In this tutorial, you will learn about, along with how to determine, the relative configuration of a molecule.
Topics Covered in Other Articles
- Enantiomers vs. Diastereomers
- Absolute Configuration
- Stereoisomers and Chiral Centers
- What are isomers?
What is Relative Configuration
Relative configuration is the specific arrangement of atoms in a molecule; this can be in relation to other atoms on the same molecule or another form of the same molecule. This configuration is independent of R and S notations, meaning that the absolute configuration does not automatically give you the relative.
The notations of D and L are used to tell us about the relative configuration of the molecule compared to the enantiomers of glyceraldehyde. The prefix D is assigned to compounds with the same relative configuration as (+)-glyceraldehyde, and the prefix L is assigned to compounds with the same as (-)-glyceraldehyde. (Note that D and L are different from d- and l-, you can find more information on d- and l- in the racemic mixtures article.) The D-L naming system is used for naming naturally occurring compounds, such as sugars and amino acids.
Determining Relative Configuration
Before starting, we need to briefly discuss Fischer projections. When creating a Fischer projection, we want our chiral center on the plane of paper. The bonds that are in the plane of paper will be depicted as vertical lines. Alternatively, the bonds that are going out of the plane of the paper will be depicted as horizontal lines.
In our example, we are going to use the amino acid alanine. Before determining relative configuration, we want to determine the absolute configuration of the molecule. In this example, alanine has an R configuration.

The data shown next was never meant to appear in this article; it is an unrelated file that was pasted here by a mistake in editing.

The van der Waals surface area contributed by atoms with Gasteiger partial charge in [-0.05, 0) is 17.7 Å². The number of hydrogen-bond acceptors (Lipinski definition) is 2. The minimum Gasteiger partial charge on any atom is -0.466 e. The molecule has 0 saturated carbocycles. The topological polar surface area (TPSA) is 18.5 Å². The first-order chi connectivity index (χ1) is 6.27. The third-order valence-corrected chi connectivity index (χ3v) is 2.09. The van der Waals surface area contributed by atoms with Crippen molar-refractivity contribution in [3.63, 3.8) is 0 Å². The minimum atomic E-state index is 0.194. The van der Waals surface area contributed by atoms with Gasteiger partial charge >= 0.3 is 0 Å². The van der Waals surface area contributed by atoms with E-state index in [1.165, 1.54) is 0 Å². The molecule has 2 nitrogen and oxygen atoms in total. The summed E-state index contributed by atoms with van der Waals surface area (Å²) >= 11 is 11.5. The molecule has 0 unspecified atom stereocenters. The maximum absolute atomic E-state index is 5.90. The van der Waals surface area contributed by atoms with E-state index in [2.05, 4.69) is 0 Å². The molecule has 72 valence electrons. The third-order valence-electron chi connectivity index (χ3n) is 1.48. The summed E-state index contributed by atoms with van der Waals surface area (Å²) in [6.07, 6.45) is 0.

After determining the absolute configuration, we want to create the Fischer projection of our molecule. To start, we will place the carbonyl group at the top of the Fischer projection and the sidechain at the bottom. Next, we randomly place the amine group and the hydrogen on either side of the Fischer projection.
Now, we will assign priority to the atoms in the projection based on their atomic number. In our example, nitrogen is priority one because it has the highest atomic number of 7. The carbon that is part of the carbonyl group has the next priority. When assigning priority in a Fischer projection, a clockwise arrow, like in this example, means that the configuration is S. On the contrary, if the arrow is going counterclockwise, the configuration is R. This is the opposite of how we assign absolute configuration, so it is important to remember the difference!
If your Fischer projection is now the same as the previously determined absolute configuration, then we can determine the relative configuration. If it is the opposite of the previously determined absolute configuration, then we swap the hydrogen and amine group. This switches the absolute configuration so we can then determine the relative configuration.
In our example, the absolute configuration we got was R, and the configuration we got from the Fischer projection was S. That means we need to swap the amine group and the hydrogen. Now the absolute configuration and the configuration of the Fischer projection are both R.
With the configurations matching, we can now determine the relative configuration. To do this, we look at where the amine group is within the molecule. If the amine group is on the right side of the molecule, like in our example, it has a D configuration. Alternatively, if the amine group is on the left side of the molecule, it has an L configuration.
Due to our example being an amino acid, we focused on the amine group to determine relative configuration. When examining a sugar, we focus on the hydroxyl group that is on the chiral carbon furthest away from the top.
Relative Configuration Practice Examples
Relative Configuration Solutions